The previous investigations show a striking dependence of the rotational direction of the rotor on the wake under veering inflow, which is qualitatively well explained by the analysis. A schematic illustration of the deceleration or even reversion of the spanwise flow if a clockwiserotating rotor CR interacts with a veering wind is presented in Fig. 8a. The amplification of the spanwise flow in the case of a counterclockwiserotating rotor CCR interacting with veering inflow is presented in Fig. 8b.
4.2 Veering wind vs. backing wind
According to the analytical results (Fig. 2e vs. Fig. 2h), the spanwise component v in the wake is expected to be comparable for a clockwiserotating rotor in veering inflow and a counterclockwiserotating rotor in backing inflow, as well as for a clockwiserotating rotor in backing inflow and a counterclockwiserotating rotor in veering inflow. The wake characteristics resulting from a backing wind with both rotational directions are investigated in the simulations CR_b and CCR_b and compared to the veering wind cases CR and CCR in Fig. 9. The parameters applied in the corresponding simulations are listed in Table 1.
The behavior in the upper and the lower rotor part in Fig. 9 can directly be compared after mirroring at y = 0 D, an effect resulting from the opposite sign of the directional shear and Δϕ in Eqs. (9) and (10). A strong similarity is prevalent in the streamwise velocity component at hub height (Fig. 9f, g and e, h), in the lower rotor half (Fig. 9i, l and j, k) as well as in the upper rotor half (Fig. 9a, d and b, c). The more rapid wake recovery and the larger spanwise wake width for CCR and CR_b in comparison to CR and CCR_b are present at all rotor heights. The larger wake deflection angle in the upper and the lower rotor half in CCR (Fig. 9b and j) is also comparable to CR_b (Fig. 9c and k), whereas the smaller wake deflection angle in CR (Fig. 9a and i) is comparable to CCR_b (Fig. 9d and l).
The qualitative comparison in Fig. 6i–l shows the differences from Fig. 9 between CR_b and CCR_b in the case of streamwise wake elongation, spanwise wake width, and the wake deflection angle. Further, comparing the backingwind situation (Fig. 6i–l) to the veeringwind situation (Fig. 6a–d), CR_b corresponds to CCR and CCR_b to CR in the vertical profiles (Fig. 6i vs. Fig. 6a) and at hub height (Fig. 6k vs. Fig. 6c). After mirroring at y = 0 D, CR_b corresponds to CCR and likewise CCR_b to CR in the lower and the upper rotor part (compare Fig. 6j to Fig. 6b and Fig. 6l to Fig. 6d).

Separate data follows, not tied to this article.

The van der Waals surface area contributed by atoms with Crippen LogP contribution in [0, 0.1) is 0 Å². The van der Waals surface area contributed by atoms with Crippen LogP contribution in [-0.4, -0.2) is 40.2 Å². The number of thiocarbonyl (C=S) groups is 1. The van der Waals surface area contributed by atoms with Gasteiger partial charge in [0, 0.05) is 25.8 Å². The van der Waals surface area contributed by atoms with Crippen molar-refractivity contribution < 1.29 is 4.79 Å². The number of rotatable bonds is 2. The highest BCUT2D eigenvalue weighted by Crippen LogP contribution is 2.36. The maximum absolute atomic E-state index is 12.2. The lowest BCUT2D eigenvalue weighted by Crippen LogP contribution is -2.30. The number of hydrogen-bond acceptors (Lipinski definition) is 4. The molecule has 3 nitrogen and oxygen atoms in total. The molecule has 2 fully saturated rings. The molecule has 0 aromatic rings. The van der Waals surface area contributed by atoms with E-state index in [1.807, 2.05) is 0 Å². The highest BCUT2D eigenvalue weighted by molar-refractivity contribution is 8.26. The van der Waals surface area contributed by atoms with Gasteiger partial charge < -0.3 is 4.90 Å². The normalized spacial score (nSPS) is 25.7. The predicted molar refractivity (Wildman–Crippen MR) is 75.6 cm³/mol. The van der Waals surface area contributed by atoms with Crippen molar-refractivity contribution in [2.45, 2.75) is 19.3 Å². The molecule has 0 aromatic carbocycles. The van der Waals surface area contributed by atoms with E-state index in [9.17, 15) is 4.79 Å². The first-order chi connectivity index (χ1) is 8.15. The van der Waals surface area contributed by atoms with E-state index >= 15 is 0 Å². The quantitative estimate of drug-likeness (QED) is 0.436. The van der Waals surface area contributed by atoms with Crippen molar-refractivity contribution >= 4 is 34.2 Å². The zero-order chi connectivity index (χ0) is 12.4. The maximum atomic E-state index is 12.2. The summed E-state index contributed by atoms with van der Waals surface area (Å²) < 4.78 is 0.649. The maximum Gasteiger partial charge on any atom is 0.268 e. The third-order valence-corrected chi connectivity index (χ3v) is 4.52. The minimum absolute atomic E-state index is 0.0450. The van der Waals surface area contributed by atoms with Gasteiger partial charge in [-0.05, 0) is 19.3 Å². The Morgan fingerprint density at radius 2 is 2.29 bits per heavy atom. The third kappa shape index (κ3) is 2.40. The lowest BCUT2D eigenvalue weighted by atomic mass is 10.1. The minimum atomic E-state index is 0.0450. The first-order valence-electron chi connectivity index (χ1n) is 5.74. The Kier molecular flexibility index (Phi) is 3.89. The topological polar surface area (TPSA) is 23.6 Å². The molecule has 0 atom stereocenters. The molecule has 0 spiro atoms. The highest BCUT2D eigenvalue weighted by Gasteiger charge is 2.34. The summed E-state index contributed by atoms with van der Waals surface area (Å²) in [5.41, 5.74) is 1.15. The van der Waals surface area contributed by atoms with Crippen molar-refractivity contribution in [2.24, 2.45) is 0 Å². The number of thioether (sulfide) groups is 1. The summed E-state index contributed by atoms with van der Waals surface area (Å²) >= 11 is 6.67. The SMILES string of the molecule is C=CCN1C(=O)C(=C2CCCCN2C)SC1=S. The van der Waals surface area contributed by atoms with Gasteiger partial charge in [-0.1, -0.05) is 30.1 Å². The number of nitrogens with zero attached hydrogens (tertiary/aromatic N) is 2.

Expressing the differences between a backing and a veering wind from both rotational directions of the rotor by the quantity $\stackrel{\mathrm{\u203e}}{{u}_{\mathrm{A}}}$ in Fig. 7a, the $\stackrel{\mathrm{\u203e}}{{u}_{\mathrm{A}}}$ values are 0.24 m s^{−1} larger if a backing wind (CR_b) interacts with a clockwiserotating rotor in comparison to a veering wind (CR). Similarly, the $\stackrel{\mathrm{\u203e}}{{u}_{\mathrm{A}}}$ values are larger if a backing wind interacts with a counterclockwiserotating rotor (CCR_b). Therefore, $\mathrm{\Delta}\stackrel{\mathrm{\u203e}}{{u}_{\mathrm{A}}}$ is the same for CR and CCR_b and likewise for CCR and CR_b.
The northern hemispheric results of CR and CCR are comparable to southern hemispheric CR_b and CCR_b situations, whereas the northern hemispheric results of CR_b and CCR_b correspond to CR and CCR in the SH. The schematic illustration of a backing wind interacting with both rotational directions is presented in Fig. 8c and d with an amplification of the spanwise wind component in the case of a backing wind and a clockwiserotating rotor CR_b (Fig. 8d) and a weakening or reversion in the case of a counterclockwiserotating rotor CCR_b (Fig. 8c).
4.3 Wind speed
Wind speed may also affect the veering inflow (Eq. 8 via Eq. 6), modifying the spanwise velocity component. There is no significant impact of u_{g} = (6, 10, 14) m s^{−1} on the wake elongation, the spanwise wake width, and the wake deflection angle between clockwise and counterclockwiserotating actuators. Therefore, the contour plots are not shown. Only a qualitative comparison is presented in Fig. 6m–p for u_{g} = 6 m s^{−1} and in Fig. 6q–t for u_{g} = 14 m s^{−1}. The occurrence of a wake width as well as the wake deflection angle difference between clockwise and counterclockwiserotating actuators from the reference case u_{g} = 10 m s^{−1} (Fig. 6b–d) is independent of u_{g}. Only for smaller velocity values (u_{g} = 6 m s^{−1}; Fig. 6o) are the hub height differences less pronounced.